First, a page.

"Real Programmers Don't Use PASCAL"

PART II

THE REAL PROGRAMMER AT WORK

Where does the typical Real Programmer work? What kind of programs are worthy of the efforts of so talented an individual? You can be sure that no Real Programmer would be caught dead writing accounts-receivable programs in COBOL, or sorting mailing lists for People magazine. A Real Programmer wants tasks of earth shaking importance (literally!). * Real Programmers work for Los Alamos National Laboratory, writing atomic bomb simulations to run on Cray I supercomputers. * Real Programmers work for the National Security Agency, decoding Russian transmissions. * It was largely due to the efforts of thousands of Real Programmers working for NASA that our boys got to the moon and back before the Russkies. * Real Programmers are at work for Boeing designing the operating systems for cruise missiles. Some of the most awesome Real Programmers of all work at the Jet Propulsion Laboratory in California. Many of them know the entire operating system of the Pioneer and Voyager spacecraft by heart. With a combination of large ground-based FORTRAN programs and small spacecraft-based assembly language programs, they are able to do incredible feats of navigation and improvisation -- hitting ten-kilometer wide windows at Saturn after six years in space, repairing or bypassing damaged sensor platforms, radios, and batteries. Allegedly, one Real Programmer managed to tuck a pattern-matching program into a few hundred bytes of unused memory in a Voyager spacecraft that searched for, located, and photographed a new moon of Jupiter. The current plan for the Galileo spacecraft is to use a gravity assist trajectory past Mars on the way to Jupiter. This trajectory passes within 80 +/-3 kilometers of the surface of Mars. Nobody is going to trust a PASCAL program (or a PASCAL programmer) for navigation to these tolerances. As you can tell, many of the world's Real Programmers work for the U.S. Government -- mainly the Defense Department. This is as it should be. Recently, however, a black cloud has formed on the Real Programmer horizon. It seems that some highly placed Quiche Eaters at the Defense Department decided that all Defense programs should be written in some grand unified language called "ADA" ((C), DoD). For a while, it seemed that ADA was destined to become a language that went against all the precepts of Real Programming -- a language with structure, a language with data types, strong typing, and semicolons. In short, a language designed to cripple the creativity of the typical Real Programmer. Fortunately, the language adopted by DoD has enough interesting features to make it approachable -- it's incredibly complex, and includes methods for messing with the operating system and rearranging memory, and Edsgar Dijkstra doesn't like it. Dijkstra, as I'm sure you know, was the author of "GoTos Considered Harmful" -- a landmark work in programming methodology, applauded by PASCAL programmers and Quiche Eaters alike. The Real Programmer might compromise his principles and work on something slightly more trivial than the destruction of life as we know it, providing there's enough money in it. There are several Real Programmers building video games at Atari, for example. (But not playing them -- a Real Programmer knows how to beat the machine every time: no challenge in that.) Everyone working at LucasFilm is a Real Programmer. (It would be crazy to turn down the money of fifty million Star Trek fans.) The proportion of Real Programmers in Computer Graphics is somewhat lower than the norm, mostly because nobody has found a use for computer graphics yet. On the other hand, all computer graphics is done in FORTRAN, so there are a fair number of people doing graphics in order to avoid having to write COBOL programs.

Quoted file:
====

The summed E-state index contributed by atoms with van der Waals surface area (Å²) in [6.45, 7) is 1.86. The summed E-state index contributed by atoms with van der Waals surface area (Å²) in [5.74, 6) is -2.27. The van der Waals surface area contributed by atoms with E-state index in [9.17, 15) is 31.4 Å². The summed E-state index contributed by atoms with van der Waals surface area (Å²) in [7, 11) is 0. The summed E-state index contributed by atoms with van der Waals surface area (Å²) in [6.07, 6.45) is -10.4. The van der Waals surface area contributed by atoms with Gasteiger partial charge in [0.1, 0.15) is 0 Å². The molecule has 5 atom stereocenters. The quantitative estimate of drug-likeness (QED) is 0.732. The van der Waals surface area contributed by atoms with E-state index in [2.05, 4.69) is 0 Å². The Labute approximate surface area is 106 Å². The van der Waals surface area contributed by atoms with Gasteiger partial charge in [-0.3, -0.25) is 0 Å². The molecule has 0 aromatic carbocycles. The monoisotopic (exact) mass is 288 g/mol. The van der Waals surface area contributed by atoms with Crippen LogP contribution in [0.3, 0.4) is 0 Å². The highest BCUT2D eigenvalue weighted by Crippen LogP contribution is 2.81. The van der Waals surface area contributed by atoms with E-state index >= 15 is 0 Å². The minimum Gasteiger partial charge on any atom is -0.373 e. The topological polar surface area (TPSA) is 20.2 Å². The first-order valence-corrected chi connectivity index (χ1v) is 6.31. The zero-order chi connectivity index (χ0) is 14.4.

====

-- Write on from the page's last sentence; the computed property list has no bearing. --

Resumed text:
THE REAL PROGRAMMER AT PLAY

Generally, the Real Programmer plays the same way he works -- with computers. He is constantly amazed that his employer actually pays him to do what he would be doing for fun anyway (although he is careful not to express this opinion out loud). Occasionally, the Real Programmer does step out of the office for a breath of fresh air and a beer or two. Some tips on recognizing Real Programmers away from the computer room: * At a party, the Real Programmers are the ones in the corner talking about operating system security and how to get around it. * At a football game, the Real Programmer is the one comparing the plays against his simulations printed on 11 by 14 fanfold paper. * At the beach, the Real Programmer is the one drawing flowcharts in the sand. * At a funeral, the Real Programmer is the one saying "Poor George. And he almost had the sort routine working before the coronary." * In a grocery store, the Real Programmer is the one who insists on running the cans past the laser checkout scanner himself, because he never could trust keypunch operators to get it right the first time.

THE REAL PROGRAMMER'S NATURAL HABITAT